United by their contempt for the “star-making machinery of the art market,” the Bruce High Quality Foundation, an anonymous group of mostly Cooper Union grads, formed in 2004 to poke fun at the establishment. Named for a fictional artist (Bruce High Quality) who died on 9/11, the group runs a free, unaccredited art school (The Bruce High Quality Foundation University), hosts the biennial show the Brucennial, and pull pranks wherever they can (they once dressed as football players and rammed into public sculptures around Manhattan). In a major retrospective titled Ode to Joy, 2001–2013, the collective will display more than 50 works in installation art, painting, photography, sculpture, live performance, and video. Some of the highlights include a reinterpretation of Théodore Géricault’s the Raft of the Medusa (but with hipsters) and a site-specific classroom installation depicting the World Trade Center with a photocopier that speaks.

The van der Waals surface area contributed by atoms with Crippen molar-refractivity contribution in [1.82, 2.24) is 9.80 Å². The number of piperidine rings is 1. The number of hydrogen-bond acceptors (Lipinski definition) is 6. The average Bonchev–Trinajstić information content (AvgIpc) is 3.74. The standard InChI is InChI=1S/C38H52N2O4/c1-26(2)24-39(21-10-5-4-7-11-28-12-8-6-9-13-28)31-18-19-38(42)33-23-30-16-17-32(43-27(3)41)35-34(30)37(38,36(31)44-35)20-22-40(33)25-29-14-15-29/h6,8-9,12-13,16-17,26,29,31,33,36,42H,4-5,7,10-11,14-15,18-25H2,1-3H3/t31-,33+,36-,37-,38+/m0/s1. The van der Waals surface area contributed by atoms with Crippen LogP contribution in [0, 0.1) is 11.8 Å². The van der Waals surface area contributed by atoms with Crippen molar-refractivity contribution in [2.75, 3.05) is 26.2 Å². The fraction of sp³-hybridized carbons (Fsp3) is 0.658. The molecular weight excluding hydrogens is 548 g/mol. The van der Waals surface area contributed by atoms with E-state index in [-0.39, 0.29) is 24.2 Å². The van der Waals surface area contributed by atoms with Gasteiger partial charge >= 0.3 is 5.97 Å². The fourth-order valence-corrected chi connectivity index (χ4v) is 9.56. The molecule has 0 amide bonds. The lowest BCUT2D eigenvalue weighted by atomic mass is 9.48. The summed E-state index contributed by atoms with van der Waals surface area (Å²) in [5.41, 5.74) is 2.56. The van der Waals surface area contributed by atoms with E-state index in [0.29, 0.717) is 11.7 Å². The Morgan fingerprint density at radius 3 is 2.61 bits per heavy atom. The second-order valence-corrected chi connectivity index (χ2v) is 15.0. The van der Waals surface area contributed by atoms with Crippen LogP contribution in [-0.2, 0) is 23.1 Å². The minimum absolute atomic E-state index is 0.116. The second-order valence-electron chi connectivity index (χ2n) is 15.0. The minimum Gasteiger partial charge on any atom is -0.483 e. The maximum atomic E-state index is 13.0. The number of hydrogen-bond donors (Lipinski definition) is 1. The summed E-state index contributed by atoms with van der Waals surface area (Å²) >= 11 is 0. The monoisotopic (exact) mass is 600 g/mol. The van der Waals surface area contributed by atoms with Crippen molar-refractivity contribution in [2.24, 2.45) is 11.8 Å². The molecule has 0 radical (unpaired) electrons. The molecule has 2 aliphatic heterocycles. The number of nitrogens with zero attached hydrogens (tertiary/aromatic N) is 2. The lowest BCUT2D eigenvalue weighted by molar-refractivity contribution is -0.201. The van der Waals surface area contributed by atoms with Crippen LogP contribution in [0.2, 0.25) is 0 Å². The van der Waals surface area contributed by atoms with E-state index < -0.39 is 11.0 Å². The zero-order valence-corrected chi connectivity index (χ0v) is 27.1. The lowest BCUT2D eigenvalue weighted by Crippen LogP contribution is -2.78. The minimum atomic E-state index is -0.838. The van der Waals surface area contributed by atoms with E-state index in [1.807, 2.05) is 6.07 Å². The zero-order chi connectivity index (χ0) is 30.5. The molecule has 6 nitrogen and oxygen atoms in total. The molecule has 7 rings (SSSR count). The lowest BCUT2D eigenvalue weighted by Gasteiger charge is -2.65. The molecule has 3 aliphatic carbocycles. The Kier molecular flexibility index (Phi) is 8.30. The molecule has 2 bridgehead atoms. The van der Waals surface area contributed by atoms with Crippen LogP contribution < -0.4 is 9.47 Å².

Mondays-Sundays, 10 a.m. Starts: July 2. Continues through Sept. 22, 2013
This article from the Village Voice Archive was posted on July 3, 2013